• Depending on the size and depth of the organization you may also want to consider further refining the “tools in use” stack or list to specify which tools are in use across the organization, or which tools are “officially corporate approved”
  • For each tool the following information should be collected:
    • Function (this helps explain why more than one email platform might be necessary)
    • Performance information (quantitative or qualitative results experienced in using the tool)
    • Tool owner 
    • Acquisition notes — is there a contract? A central purchasing agreement? What’s the cost of the tool?
    • The auto-renewal deadline — so you don’t accidentally renew a tool that isn’t working well
  • Make sure that everyone has access to the list and is aware of any process around testing and acquiring new tools (if you don’t have a process, you may want to think about creating one — but ... keep it simple with minimal restrictions)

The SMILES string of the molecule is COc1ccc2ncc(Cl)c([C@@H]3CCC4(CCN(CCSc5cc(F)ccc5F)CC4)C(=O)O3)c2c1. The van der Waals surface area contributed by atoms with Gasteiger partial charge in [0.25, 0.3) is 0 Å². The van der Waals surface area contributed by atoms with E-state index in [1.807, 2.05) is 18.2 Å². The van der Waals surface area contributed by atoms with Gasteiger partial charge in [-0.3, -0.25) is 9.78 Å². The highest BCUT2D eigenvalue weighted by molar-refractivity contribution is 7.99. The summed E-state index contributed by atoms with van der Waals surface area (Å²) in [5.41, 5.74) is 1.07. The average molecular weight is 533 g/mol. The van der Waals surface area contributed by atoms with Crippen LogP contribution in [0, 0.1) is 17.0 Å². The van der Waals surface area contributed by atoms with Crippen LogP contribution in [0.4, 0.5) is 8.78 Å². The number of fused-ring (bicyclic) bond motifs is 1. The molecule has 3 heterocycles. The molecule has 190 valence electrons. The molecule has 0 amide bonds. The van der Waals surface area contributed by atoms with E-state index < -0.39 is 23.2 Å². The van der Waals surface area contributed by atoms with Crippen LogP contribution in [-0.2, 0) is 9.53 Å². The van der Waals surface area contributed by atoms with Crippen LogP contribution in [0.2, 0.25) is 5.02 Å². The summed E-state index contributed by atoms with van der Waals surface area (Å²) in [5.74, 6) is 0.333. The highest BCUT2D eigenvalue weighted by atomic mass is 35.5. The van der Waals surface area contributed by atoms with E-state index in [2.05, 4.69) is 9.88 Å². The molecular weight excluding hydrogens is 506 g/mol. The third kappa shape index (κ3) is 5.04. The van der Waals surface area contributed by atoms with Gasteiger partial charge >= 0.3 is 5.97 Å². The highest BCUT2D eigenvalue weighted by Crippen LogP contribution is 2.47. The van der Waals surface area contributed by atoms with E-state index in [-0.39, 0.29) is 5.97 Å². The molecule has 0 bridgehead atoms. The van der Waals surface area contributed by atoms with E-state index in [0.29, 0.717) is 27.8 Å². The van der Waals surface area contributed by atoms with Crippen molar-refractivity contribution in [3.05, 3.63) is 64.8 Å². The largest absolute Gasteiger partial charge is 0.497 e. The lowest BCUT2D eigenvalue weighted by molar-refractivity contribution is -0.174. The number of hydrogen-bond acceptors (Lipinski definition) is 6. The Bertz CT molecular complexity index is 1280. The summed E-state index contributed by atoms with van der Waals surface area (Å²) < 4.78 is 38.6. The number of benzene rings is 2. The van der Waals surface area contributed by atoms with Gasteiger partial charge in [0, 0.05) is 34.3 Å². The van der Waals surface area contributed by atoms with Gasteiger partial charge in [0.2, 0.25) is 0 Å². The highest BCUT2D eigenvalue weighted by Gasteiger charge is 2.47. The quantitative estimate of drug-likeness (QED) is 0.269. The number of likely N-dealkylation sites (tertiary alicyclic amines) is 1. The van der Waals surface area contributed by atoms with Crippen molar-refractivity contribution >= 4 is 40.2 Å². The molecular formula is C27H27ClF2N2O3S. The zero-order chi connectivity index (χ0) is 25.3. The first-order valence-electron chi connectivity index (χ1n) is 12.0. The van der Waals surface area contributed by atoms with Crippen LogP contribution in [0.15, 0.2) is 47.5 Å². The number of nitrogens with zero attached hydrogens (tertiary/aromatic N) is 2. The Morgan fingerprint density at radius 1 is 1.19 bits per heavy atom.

Once this is all in place, direct purchasers to add to the lists as they acquire new tools to test, move tools from test to mainstream, or discard tools they are currently using or have tested. In a perfect world, this would all happen seamlessly, but in reality we all know that everyone gets busy — send out a monthly reminder to the stakeholders to ensure that information stays current.

With a little process and good communication, we can ensure we live in the Magical World of thousands of innovative marketing technology tools.

Title image "Feets of Fire" (CC BY-SA 2.0) by  Kurayba